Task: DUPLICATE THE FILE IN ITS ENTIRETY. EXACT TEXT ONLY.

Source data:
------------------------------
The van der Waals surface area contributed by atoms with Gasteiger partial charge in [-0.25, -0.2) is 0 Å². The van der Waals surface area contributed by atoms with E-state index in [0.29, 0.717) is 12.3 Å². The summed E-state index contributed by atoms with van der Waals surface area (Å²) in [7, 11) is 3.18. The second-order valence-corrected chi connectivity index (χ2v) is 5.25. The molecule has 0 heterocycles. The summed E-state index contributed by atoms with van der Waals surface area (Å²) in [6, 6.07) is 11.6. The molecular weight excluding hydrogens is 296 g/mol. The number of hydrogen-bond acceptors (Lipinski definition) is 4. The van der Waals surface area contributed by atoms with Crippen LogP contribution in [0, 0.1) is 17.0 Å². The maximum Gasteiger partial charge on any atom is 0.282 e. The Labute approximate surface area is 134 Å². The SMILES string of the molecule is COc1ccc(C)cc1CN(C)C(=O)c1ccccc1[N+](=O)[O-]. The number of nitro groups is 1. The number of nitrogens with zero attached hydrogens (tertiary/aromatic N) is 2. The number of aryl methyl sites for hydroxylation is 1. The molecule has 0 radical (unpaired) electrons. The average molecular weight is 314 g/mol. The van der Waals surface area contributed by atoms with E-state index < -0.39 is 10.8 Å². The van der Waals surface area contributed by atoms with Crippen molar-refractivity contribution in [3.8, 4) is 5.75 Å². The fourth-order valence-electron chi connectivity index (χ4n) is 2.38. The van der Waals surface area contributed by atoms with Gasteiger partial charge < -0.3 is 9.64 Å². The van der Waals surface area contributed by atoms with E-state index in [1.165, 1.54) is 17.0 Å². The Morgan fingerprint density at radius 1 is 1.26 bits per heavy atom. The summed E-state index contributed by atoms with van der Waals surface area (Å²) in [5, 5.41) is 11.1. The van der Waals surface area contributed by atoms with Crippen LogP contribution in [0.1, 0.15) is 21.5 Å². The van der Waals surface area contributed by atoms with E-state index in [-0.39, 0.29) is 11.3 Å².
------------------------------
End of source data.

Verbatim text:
The van der Waals surface area contributed by atoms with Gasteiger partial charge in [-0.25, -0.2) is 0 Å². The van der Waals surface area contributed by atoms with E-state index in [0.29, 0.717) is 12.3 Å². The summed E-state index contributed by atoms with van der Waals surface area (Å²) in [7, 11) is 3.18. The second-order valence-corrected chi connectivity index (χ2v) is 5.25. The molecule has 0 heterocycles. The summed E-state index contributed by atoms with van der Waals surface area (Å²) in [6, 6.07) is 11.6. The molecular weight excluding hydrogens is 296 g/mol. The number of hydrogen-bond acceptors (Lipinski definition) is 4. The van der Waals surface area contributed by atoms with Crippen LogP contribution in [0, 0.1) is 17.0 Å². The maximum Gasteiger partial charge on any atom is 0.282 e. The Labute approximate surface area is 134 Å². The SMILES string of the molecule is COc1ccc(C)cc1CN(C)C(=O)c1ccccc1[N+](=O)[O-]. The number of nitro groups is 1. The number of nitrogens with zero attached hydrogens (tertiary/aromatic N) is 2. The number of aryl methyl sites for hydroxylation is 1. The molecule has 0 radical (unpaired) electrons. The average molecular weight is 314 g/mol. The van der Waals surface area contributed by atoms with E-state index < -0.39 is 10.8 Å². The van der Waals surface area contributed by atoms with Crippen molar-refractivity contribution in [3.8, 4) is 5.75 Å². The fourth-order valence-electron chi connectivity index (χ4n) is 2.38. The van der Waals surface area contributed by atoms with Gasteiger partial charge < -0.3 is 9.64 Å². The van der Waals surface area contributed by atoms with E-state index in [1.165, 1.54) is 17.0 Å². The Morgan fingerprint density at radius 1 is 1.26 bits per heavy atom. The summed E-state index contributed by atoms with van der Waals surface area (Å²) in [5, 5.41) is 11.1. The van der Waals surface area contributed by atoms with Crippen LogP contribution in [0.1, 0.15) is 21.5 Å². The van der Waals surface area contributed by atoms with E-state index in [-0.39, 0.29) is 11.3 Å².